When Amy Bloom’s husband Brian grew increasingly confused — struggling to read books, forgetting names, getting lost in the supermarket — they saw a doctor, and an MRI confirmed that he had Alzheimer’s disease. He realized that his life as he knew it was ending; and spending years without cognition, he said, was “not for me.” A few days later, standing in the kitchen, Brian told Amy that, when the time was right, he wanted to die by assisted suicide. It became her mission to accept and honor his request.
Two years after Brian’s death, Amy has come out with a book, In Love: A Memoir of Love and Loss. And while it tackles death, the memoir reads as a love story, full of humor and tenderness. Here, I spoke to Amy about their profound experience…
Photo by Elena Seibert
I’m so sorry for your loss. What did you love about Brian?
As a friend of mine once said, he was a big dog. He had a lot of personality and a big laugh, and he was physically a large guy. One of my favorite qualities was that he was just game. If you said, ‘Oh my gosh, there’s a costume parade in Bridgeport, plus there will be food trucks,’ he’d grab his hat.
How did you first notice that he was becoming more scattered?
When you’re middle aged, you sometimes walk into a room and think, I can’t remember why I walked in here. But when people become ill with dementia, it no longer becomes an incident, it becomes a pattern. I began to notice Brian’s pattern — the change in the way he dressed and the way he spoke and difficulties with balance, which, because he had always been an athlete, had never been an issue.
When Brian was diagnosed with Alzheimer’s, you described his immediate clarity: “Before we fall asleep, Brian muses about about his wish to control his death and how I will arrange that for him. He’d made up his mind after 48 hours and never wavered. We cried and I agreed and he said to me, You go research it. You’re so good at that stuff.” What did you think about his decision when he told you?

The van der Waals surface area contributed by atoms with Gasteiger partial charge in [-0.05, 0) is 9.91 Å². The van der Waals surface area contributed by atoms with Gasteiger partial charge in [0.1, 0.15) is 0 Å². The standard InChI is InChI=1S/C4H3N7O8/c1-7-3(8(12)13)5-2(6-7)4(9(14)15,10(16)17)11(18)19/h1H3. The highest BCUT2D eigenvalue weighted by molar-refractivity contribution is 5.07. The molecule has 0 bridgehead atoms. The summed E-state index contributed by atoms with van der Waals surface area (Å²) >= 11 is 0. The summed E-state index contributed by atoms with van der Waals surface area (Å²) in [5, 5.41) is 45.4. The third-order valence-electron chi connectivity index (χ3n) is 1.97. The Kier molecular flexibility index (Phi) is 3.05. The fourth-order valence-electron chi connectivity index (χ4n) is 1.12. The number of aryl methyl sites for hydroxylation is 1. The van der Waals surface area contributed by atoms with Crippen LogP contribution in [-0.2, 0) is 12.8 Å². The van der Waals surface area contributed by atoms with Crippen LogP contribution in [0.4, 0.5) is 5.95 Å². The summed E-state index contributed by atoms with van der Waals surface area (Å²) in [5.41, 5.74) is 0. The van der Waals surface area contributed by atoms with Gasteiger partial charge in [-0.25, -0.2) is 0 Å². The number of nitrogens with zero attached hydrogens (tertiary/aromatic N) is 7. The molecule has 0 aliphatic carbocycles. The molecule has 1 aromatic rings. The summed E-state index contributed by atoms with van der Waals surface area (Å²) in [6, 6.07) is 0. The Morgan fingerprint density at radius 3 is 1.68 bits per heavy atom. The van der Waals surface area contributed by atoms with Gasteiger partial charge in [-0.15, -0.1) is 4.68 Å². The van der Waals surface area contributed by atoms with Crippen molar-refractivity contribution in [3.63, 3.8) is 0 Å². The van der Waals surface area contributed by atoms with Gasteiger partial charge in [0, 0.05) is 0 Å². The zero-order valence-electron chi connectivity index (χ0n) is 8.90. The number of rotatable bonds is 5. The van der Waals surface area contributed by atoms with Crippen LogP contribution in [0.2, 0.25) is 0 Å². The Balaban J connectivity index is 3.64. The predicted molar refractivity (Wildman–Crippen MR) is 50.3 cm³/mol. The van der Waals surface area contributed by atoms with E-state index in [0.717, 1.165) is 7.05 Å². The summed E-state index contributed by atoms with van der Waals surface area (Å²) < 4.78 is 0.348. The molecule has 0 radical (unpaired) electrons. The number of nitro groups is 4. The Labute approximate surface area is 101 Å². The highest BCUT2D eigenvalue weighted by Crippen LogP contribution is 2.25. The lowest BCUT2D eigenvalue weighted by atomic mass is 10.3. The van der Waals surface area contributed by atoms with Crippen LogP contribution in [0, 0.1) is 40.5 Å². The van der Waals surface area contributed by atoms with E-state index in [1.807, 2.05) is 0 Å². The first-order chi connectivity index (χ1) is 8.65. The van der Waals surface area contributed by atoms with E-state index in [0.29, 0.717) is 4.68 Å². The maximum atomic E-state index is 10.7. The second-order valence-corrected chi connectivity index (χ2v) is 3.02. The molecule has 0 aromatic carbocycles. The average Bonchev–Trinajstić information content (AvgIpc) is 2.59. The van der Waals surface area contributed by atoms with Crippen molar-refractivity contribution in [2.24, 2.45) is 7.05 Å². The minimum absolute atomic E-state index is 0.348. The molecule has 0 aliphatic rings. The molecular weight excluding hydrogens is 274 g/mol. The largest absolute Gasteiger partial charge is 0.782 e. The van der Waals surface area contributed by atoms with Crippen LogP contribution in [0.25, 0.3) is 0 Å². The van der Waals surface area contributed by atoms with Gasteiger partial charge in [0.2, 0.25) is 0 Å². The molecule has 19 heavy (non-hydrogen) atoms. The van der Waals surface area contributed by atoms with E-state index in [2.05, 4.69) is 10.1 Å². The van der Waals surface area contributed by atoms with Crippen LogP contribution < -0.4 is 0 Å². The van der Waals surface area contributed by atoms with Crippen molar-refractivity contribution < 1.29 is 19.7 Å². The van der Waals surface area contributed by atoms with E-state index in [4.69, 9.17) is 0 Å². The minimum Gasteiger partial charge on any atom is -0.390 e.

We had both sat in the neurologist’s office, so there wasn’t anything we didn’t both share in hearing and understanding. When he said, I know what I’m going to do and you’re going to help me, I thought, oh no, and then I thought, of course he’s going to do this, this is 100% who he is.
What do you mean by that?
Well, Brian played football from the time he was seven until he was 22. He was a defensive lineman; he would knock you down and take the ball away. He was a strong, fearless person, and he always took things into his own hands, and behaved as if he had the right to do so.
You then began the difficult process of figuring out how Brian could die on his own terms. Some U.S. states have “right to die” laws, but Brian didn’t meet their qualifications (for example, having a medical professional declare that you have only six months to live). Finally, you found Dignitas, a nonprofit in Switzerland that helps people end their lives painlessly. If you had a magic wand, what would you change about the overall process?
My wish would be that it would be more possible to arrange your own painless, legal death in the face of a terminal illness, even if the termination point of the illness is many years out.
In his memoir When Breath Becomes Air, my brother-in-law Paul talked about the importance of finding meaning in your life, however you define that. You don’t want to extend your life only for the sake of your body continuing.
Yes, a friend told me about hearing a doctor explain how in med school, they were taught that death was the enemy, always. I understand that, but there also has to be a point with death when it’s not a fight, it’s about making peace.
It makes me think about how illnesses are often described as a ‘battle,’ but the problem with that metaphor is that dying is then considered ‘losing.’